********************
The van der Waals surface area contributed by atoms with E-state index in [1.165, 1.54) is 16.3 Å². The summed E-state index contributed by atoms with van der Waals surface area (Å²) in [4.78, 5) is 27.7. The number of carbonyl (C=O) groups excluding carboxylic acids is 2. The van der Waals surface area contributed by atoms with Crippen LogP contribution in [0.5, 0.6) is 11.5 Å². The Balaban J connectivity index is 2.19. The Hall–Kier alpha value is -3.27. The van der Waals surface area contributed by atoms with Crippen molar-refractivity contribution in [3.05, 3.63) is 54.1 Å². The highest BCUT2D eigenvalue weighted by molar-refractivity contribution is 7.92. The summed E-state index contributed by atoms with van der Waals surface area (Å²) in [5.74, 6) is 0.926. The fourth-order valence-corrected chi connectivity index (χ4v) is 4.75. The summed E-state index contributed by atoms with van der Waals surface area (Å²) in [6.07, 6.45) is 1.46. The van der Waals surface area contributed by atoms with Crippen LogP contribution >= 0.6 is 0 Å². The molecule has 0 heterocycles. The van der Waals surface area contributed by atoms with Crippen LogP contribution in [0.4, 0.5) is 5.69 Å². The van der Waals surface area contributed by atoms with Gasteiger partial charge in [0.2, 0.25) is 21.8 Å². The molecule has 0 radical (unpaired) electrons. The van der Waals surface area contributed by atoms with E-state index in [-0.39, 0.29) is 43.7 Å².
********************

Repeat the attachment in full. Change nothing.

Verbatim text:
The van der Waals surface area contributed by atoms with E-state index in [1.165, 1.54) is 16.3 Å². The summed E-state index contributed by atoms with van der Waals surface area (Å²) in [4.78, 5) is 27.7. The number of carbonyl (C=O) groups excluding carboxylic acids is 2. The van der Waals surface area contributed by atoms with Crippen LogP contribution in [0.5, 0.6) is 11.5 Å². The Balaban J connectivity index is 2.19. The Hall–Kier alpha value is -3.27. The van der Waals surface area contributed by atoms with Crippen molar-refractivity contribution in [3.05, 3.63) is 54.1 Å². The highest BCUT2D eigenvalue weighted by molar-refractivity contribution is 7.92. The summed E-state index contributed by atoms with van der Waals surface area (Å²) in [5.74, 6) is 0.926. The fourth-order valence-corrected chi connectivity index (χ4v) is 4.75. The summed E-state index contributed by atoms with van der Waals surface area (Å²) in [6.07, 6.45) is 1.46. The van der Waals surface area contributed by atoms with Crippen LogP contribution >= 0.6 is 0 Å². The molecule has 0 heterocycles. The van der Waals surface area contributed by atoms with Crippen LogP contribution in [0.4, 0.5) is 5.69 Å². The van der Waals surface area contributed by atoms with Gasteiger partial charge in [0.2, 0.25) is 21.8 Å². The molecule has 0 radical (unpaired) electrons. The van der Waals surface area contributed by atoms with E-state index in [-0.39, 0.29) is 43.7 Å².